As an inmate at Leavenworth prison, Robert Stroud has a series of confrontations with the guards and with the other convicts. When Stroud kills a guard, he is sentenced to be executed, and only his mother's impassioned intervention gets his sentence commuted to life imprisonment, which he must serve in solitary confinement.
As he serves out his sentence in boredom and despair, one day he finds a helpless baby sparrow in the exercise yard. Stroud soon takes a deep interest in caring for birds, which gives him a new purpose in life, but which also brings new conflicts with prison authorities.
Burt Lancaster ... Robert Stroud
Karl Malden ... Harvey Shoemaker
Thelma Ritter ... Elizabeth Stroud
Neville Brand ... Bull Ransom
Betty Field ... Stella Johnson
Telly Savalas ... Feto Gomez
Edmond O'Brien ... Tom Gaddis
Hugh Marlowe ... Roy Comstock
Whit Bissell ... Dr. Ellis
Crahan Denton ... Kramer
James Westerfield ... Jess Younger
Director: John Frankenheimer
Nominated for 4 Oscars
Codecs: DivX 5 / AC3
GOOD NEWS: This is a riveting film start-to-finish, which is hard to do considering it runs over two hours. Burt Lancaster, one of the better actors, perhaps, of all time, gives a tremendous and very memorable performance. It's a cliché but this IS one story you will not forget!
Director John Frrankenheimer also is one of the best ever. Check out his resume, if you question that last statement. He has some masterful camera shots in here. In addition to the talents of the director and main actor, you have Karl Malden,Thelma Ritter, Telly Savalas and Edmond O'Brien - no slouches they - in solid supporting roles. The DVD also helps highlight the wonderful black-and-white photography.
Most prison stories are bleak and depressing. This one is not. Oh, it has some melodrama and a few tough scenes which include prison violence, but generally it is a fascinating character study....and, even for those of you who are not bird lovers, full of interesting information about our feathered friends. How they trained the birds to do some things in here also is amazing.
BAD NEWS: What a disappointment to do some research about the real "birdman," Robert Stroud. It turns out, as other reviewers have noted, the man was a sleaze-bag. No sense going into details since some of them are simply revolting. For those who simply want to remember this as a great movie and a great performance by Lancaster, do yourself a favor and leave it at that. In this case, ignorance IS bliss!
NB: the real Robert Stroud was never allowed to watch the film.
There are many combinations in Hollywood that produce fine work; and, then, there are those that produce tremendous work. Directors and actors can often be at odds, but when they are in sync, something wonderful can come of it. Hitchcock made classics with Jimmy Stewart and Cary Grant; Scorcese and Deniro transcend their contemporaries; and Burt Lancaster and John Frankenheimer made great movies together.
I've always liked Burt Lancaster. At first, I had only seen his swashbucklers and his westerns. But, as I discovered his dramas, my respect grew. Lancaster was the perfect leading man. He was tall, good looking, charming, and loaded with charisma. What's more, he had talent. He could turn out a pirate yarn or play a con artist who finds love; a marshall in the most famous gunfight, or a general who abandons his oath; a ghost of a doctor who gets that one at-bat, or a prisoner who becomes an expert on birds. Lancaster is brilliant in this film.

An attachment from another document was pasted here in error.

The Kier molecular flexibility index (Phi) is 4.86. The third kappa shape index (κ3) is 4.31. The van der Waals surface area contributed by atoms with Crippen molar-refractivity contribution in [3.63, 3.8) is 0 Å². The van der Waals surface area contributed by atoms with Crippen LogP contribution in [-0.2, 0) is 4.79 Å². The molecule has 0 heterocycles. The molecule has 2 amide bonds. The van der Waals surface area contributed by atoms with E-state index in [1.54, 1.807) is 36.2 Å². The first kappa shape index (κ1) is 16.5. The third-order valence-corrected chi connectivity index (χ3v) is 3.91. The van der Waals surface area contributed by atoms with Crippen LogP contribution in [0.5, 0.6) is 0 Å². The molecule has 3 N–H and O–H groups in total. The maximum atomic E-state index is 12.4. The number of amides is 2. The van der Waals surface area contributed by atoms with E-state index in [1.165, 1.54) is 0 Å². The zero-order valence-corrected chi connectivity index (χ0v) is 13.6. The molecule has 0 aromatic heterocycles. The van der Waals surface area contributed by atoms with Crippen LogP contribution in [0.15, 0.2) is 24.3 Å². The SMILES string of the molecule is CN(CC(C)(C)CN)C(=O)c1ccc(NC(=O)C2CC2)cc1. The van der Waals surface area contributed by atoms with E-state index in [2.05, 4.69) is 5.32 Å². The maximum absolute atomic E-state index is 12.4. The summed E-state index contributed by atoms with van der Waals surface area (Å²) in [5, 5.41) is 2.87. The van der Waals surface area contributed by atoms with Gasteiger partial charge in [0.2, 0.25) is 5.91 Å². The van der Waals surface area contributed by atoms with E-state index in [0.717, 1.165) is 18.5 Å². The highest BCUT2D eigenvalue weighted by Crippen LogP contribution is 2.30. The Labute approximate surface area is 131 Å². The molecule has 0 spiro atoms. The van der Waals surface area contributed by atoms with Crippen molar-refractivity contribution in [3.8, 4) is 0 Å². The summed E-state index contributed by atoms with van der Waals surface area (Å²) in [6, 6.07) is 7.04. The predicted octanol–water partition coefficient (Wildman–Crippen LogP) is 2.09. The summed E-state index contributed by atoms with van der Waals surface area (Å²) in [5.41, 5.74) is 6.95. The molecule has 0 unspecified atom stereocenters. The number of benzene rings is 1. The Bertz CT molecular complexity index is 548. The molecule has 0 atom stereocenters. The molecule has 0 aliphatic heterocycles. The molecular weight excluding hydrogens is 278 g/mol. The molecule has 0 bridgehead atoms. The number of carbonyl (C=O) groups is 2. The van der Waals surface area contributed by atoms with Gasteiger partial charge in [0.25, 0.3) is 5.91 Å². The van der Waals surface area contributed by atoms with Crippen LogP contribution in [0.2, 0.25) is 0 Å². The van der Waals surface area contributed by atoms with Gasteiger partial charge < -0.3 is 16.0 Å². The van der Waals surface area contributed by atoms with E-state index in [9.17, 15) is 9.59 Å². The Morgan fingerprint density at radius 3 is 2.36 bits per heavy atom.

Lancaster was more than a movie star; he was an actor. He never sought the easy route, his life had never been easy. Maybe that's why his movies stand out. Nothing good ever comes easy.
Lancaster presents a brilliant portrayal of Robert Stroud. Whether it is historically accurate or not is beside the point. Lancaster represents the indomitable human spirit; no matter what challenge life throws at him, he rises above. Lancaster is understated in this role, but so powerful. He doesn't need method or make up or any tricks; just his humanity.
So many movies shine due to the presence of Lancaster; but his collaborations with Frankenheimer shine brightest. Frankenheimer is highly underrated, due to his later work; but, there was a period when he was one of the best. The Manchurian Candidate, Seven Days in May, The Train, and Birdman of Alcatraz are clear examples of his talent. Do yourself a favor, when you see a movie in the video store, or on tv, look for the names Frankenheimer and Lancaster. If you find them, watch the movie. You'll be glad you did.
* Stroud really should be known as the "Birdman of Leavenworth," since it was there that he kept his birds and did his research. He was not actually allowed any birds during his time at Alcatraz.
* Robert Stroud died the day before the assassination of President John F. Kennedy; therefore news of his death was not well publicized.
* Stroud was actually imprisoned in cell #42 located in the D Block. According to Frank Heaney, a former prison guard (1948-51), Stroud was anything but the sympathetic character as portrayed by Burt Lancaster. He was an extremely difficult and demented inmate who, though highly intelligent, was a villain and a psychopath.
* Karl Malden (Leavenworth warden Harvey Shoemaker) introduces a new warden to the institution. He identifies one of the prisoners as "Sekulovich", Malden's own real name.
* Due to this popular movie, the real Robert Stroud became one of the most famous inmates of the federal prison at Alcatraz, second only to mob boss Al Capone.
* At one point, the real Robert Stroud had over 400 birds in his cell.
* Charles Crichton was fired several weeks into production to be replaced by John Frankenheimer.
* According to the biography of Robert Stroud on the Court TV website, Stroud killed the prison guard because he was denied a visit from his brother, not his mother as portrayed in the film.